Continue EatingMaintaining your metabolism is all well and good, and starting the day with a good breakfast is great too, but what about the hours left until the meal? Should you be eating and drinking at all? Yes, you should. Stick to your regular meals and drink plenty of water. It may help to downsize your meals a little, so as not to over do it and find yourself too full.
You should also focus on what it is you are eating and drinking in the run up to the meal. Fatty foods are obvious to avoid, try to eat healthier than you usually would if you do not already do so. Drinks like milk and pop/soda are not recommended as they are likely to cause problems during the meal, so stick with water. Caffeine is also to be avoided, as it slows gastric emptying.
Issues with Certain FoodstuffsWhile thinking about what to eat before the meal, think about what is to be had during the meal. You've probably already alerted the host about any allergies, but you may not have thought to ask about what else will be on offer. Some people have issues with eating certain foods, they just don't go down well and make you feel bloated quickly. If you can, see if you can avoid these foods as they will hinder your appetite. While they might not necessarily make you sick, you will be stopped in your tracks if they make you feel full too soon.
Dress for ComfortMake sure the clothes you wear keep you comfortable as you eat. Refrain from wearing tight clothing, make sure you have some extra give and that you don't feel restrained by your clothes. At events where you have to dress smartly this may be an issue, but at things like family gatherings you have a little leeway. I am personally fond of slightly baggy jeans, with a belt that I can easily adjusted once I have sat down.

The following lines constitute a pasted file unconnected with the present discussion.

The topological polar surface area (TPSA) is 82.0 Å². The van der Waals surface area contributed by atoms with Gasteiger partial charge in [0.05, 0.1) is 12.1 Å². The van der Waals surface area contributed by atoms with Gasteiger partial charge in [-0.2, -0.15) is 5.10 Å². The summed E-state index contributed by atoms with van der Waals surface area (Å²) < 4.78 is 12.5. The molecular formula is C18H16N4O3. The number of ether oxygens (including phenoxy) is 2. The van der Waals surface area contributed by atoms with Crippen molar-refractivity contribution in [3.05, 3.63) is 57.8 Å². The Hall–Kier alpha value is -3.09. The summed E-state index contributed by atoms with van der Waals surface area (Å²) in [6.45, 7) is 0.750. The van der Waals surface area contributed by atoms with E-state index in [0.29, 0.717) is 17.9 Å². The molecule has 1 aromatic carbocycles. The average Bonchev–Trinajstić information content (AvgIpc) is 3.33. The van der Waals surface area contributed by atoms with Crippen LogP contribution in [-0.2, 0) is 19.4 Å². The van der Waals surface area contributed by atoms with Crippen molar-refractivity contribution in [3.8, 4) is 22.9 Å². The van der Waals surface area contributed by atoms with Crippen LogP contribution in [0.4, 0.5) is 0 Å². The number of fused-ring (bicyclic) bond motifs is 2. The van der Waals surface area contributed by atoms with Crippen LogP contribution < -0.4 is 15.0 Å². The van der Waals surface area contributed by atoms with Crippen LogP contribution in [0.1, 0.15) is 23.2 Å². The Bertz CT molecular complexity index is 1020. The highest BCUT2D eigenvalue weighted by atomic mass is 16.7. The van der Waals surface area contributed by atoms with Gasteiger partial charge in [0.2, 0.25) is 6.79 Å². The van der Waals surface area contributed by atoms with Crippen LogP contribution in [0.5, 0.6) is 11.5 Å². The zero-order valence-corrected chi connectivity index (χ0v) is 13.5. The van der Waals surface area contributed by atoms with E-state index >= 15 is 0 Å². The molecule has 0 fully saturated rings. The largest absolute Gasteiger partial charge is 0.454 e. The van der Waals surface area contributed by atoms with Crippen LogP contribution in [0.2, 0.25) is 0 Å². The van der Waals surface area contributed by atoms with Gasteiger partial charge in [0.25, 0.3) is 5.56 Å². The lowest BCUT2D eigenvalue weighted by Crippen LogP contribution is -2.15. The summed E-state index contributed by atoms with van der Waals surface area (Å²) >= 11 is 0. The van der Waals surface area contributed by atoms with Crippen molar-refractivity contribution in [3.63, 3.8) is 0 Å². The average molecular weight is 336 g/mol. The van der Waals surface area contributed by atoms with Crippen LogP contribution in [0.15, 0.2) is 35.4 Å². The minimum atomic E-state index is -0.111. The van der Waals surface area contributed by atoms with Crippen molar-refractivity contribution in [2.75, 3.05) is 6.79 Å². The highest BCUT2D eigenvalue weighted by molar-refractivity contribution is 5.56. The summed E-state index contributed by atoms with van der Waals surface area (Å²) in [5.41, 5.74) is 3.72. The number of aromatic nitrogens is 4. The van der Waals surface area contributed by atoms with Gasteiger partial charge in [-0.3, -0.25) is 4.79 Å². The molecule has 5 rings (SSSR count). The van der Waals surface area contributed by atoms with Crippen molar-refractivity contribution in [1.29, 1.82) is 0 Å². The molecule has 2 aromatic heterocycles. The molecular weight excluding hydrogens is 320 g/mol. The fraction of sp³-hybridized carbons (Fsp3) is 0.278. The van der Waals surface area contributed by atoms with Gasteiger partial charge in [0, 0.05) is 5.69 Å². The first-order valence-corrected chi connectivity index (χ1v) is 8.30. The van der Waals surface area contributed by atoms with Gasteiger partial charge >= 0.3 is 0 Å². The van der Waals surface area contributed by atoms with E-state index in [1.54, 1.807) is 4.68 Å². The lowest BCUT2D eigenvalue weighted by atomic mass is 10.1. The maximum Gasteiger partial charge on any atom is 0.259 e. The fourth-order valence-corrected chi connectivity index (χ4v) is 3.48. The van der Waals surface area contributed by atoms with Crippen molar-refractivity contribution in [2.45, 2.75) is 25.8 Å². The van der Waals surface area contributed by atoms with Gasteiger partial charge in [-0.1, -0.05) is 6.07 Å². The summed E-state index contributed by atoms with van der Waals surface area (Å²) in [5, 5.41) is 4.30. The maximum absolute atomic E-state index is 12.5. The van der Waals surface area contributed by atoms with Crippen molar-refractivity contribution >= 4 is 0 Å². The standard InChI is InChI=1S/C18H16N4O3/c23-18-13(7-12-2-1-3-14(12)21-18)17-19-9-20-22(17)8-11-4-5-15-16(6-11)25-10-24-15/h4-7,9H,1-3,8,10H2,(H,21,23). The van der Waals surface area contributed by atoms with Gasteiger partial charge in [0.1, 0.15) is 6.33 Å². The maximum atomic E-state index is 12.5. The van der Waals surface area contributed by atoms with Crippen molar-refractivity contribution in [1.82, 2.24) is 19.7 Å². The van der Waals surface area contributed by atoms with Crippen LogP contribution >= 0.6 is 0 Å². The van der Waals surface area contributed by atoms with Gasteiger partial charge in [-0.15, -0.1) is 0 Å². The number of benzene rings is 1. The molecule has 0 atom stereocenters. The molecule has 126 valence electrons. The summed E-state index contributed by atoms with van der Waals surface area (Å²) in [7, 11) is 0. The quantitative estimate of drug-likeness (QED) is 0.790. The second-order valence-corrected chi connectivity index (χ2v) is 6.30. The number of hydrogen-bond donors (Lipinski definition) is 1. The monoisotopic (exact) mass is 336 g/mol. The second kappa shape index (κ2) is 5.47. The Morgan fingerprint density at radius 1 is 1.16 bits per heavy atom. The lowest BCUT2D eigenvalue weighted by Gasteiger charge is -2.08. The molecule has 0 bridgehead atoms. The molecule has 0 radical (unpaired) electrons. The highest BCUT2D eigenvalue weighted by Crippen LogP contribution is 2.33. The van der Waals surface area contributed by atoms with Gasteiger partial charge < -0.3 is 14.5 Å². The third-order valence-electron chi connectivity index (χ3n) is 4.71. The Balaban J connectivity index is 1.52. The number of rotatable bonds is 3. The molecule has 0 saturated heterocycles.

At The TableFinally, you are sat down with various dishes of food before you. As you pick up your plate and reach for that large piece of chicken, stop and think. If you eat that big bit of chicken it will leave less room for everything else, and you know there will be some left by the time you have cleared your plate. Just because there is food before you doesn't mean you have to take it all then and there. Break down your helpings of each foodstuff into smaller portions, which will fill up your plate and give you a chance to savour a bit of everything. As you require more, go back and get some.
Of course, the above is only applicable to "help yourself" meals. If you are given a set plate, then try to split it up into smaller portions and work your way through each. I have found this method to be most effective when enjoying all aspects of a plateful of food.
Now tuck in, but note this: the slower you eat, the faster you will feel full up. However, if you eat too fast you'll make yourself sick, which would really ruin the meal for everyone. Find a comfortable pace, not too slow and not too fast. Consume your small portions at a rate that suits you and if things are going well you can have some more.
AftermathWhen the meal is over, just relax. Don't work too hard, just sit on the sofa and watch the TV with a light drink. You are full, you have hopefully enjoyed the food and have found yourself able to eat the extra you previously struggled with. If you didn't, try extending the period of preparation by a couple of days and try again. If this fails then maybe you are just not built to deal with large quantities of food. Don't be alarmed! If you are really worried you can have your doctor look into it at your next check-up, but it's likely you just don't have the stomach for large meals. This is completely fine, your peers should understand for future meals and you can eat what is best for you.
Do you have some recommendations or success stories? Let me know in the comments! Happy eating :)